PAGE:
Ark.App. 151, at 9, ___ S.W.3d ___, . ___ The distinction
between relief that is civil in nature and relief that is
criminal in nature has repeatedly been stated and followed by
our appellate courts. Fitzhugh v. State, 296 Ark.
137, 752 S.W.2d 275 (1988). An unconditional penalty is
criminal in nature because it is solely and exclusively
punitive in character. Id. A conditional penalty, by
contrast, is civil because it is specifically designed to
compel the doing of some act. Id. Because civil
contempt is designed to coerce compliance with the
court's order, the civil contemnor may free himself or
herself by complying with the order. Applegate v.
Applegate, 101 Ark.App. 289, 293, 275 S.W.3d 682, 685
(2008). This is the source of the familiar refrain that civil
contemnors "carry the keys of their prison in their own
pockets." Id. at 293, 275 S.W.3d at 685(quoting
Penfield Co. v. S.E.C., 330 U.S. 585, 593 (1947)).
Civil contempt protects the rights of private parties by
compelling compliance with orders of the court made for the
benefit of private parties. Shields, 2016 Ark.App.
151, at 9, ___ S.W.3d at ___ . Civil contempt can be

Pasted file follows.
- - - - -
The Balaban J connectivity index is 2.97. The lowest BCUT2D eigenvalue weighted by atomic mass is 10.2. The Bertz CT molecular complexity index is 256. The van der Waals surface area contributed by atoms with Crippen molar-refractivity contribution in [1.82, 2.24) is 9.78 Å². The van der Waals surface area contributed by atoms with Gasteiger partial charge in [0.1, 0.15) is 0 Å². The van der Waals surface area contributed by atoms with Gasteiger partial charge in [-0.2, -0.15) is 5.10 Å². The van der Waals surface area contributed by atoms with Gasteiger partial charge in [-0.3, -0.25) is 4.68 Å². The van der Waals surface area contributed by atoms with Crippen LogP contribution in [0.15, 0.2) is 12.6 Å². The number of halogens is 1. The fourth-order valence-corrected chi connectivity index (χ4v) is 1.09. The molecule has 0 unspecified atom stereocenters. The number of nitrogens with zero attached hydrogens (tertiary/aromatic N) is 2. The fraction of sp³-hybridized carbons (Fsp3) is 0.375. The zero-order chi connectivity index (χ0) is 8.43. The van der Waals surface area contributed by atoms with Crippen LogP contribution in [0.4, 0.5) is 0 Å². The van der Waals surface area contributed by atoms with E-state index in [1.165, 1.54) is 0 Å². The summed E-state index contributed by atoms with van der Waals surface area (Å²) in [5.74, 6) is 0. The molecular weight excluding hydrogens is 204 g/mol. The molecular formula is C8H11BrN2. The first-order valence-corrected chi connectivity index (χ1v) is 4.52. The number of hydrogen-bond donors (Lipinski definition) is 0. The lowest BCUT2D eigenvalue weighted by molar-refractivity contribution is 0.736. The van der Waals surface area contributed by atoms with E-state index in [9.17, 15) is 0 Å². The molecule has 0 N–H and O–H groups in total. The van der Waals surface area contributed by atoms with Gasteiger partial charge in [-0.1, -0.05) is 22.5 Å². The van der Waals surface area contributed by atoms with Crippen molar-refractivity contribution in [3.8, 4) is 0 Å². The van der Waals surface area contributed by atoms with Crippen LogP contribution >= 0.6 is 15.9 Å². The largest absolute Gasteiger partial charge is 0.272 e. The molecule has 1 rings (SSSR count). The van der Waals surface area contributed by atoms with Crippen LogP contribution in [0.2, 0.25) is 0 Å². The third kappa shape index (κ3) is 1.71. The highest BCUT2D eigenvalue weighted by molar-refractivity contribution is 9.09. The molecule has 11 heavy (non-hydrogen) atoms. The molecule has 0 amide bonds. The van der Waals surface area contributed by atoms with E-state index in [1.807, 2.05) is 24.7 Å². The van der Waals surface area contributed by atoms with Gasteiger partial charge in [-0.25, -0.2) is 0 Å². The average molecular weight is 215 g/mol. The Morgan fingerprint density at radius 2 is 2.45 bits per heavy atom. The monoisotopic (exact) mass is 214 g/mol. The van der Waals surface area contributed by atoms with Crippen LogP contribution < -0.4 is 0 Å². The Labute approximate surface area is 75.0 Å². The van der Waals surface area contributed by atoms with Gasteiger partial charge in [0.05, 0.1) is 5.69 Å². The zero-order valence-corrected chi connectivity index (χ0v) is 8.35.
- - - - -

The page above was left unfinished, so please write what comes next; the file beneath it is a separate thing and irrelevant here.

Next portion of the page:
either compensatory or coercive in nature. Id. In
order to establish civil contempt, there must be willful
disobedience of a valid court order. Fowler v.
Hendrix, 2016 Ark.App. 7, at 5, 479 S.W.3d 591, 594.
Lack of ability to pay is a defense in civil-contempt cases.
Ivy v. Keith, 351 Ark. 269, 284, 92 S.W.3d 671, 680
not reverse a circuit court's finding of civil contempt
unless that finding is clearly against the preponderance of
the evidence. Fowler, 2016 Ark.App. 7, at 5, 479
S.W.3d at 594. A finding is clearly against the preponderance
of the evidence if, although there is evidence to support it,
the reviewing court on the entire evidence is left with a
firm conviction that a mistake has been committed. Catt
v. Catt, 2014 Ark.App. 616, at 2. Issues of credibility
are for the fact-finder. Id. Here, although Mr.
Balcom testified that he was without sufficient financial
means to make the payments, there was evidence that he was
regularly employed and additionally that he received tax
refunds and sold various vehicles but never used any of the
proceeds to make payments toward his obligation. We hold that
the court's order was not clearly against the
preponderance of the evidence.
Gladwin, C.J., agrees.
Michael Kinard, ...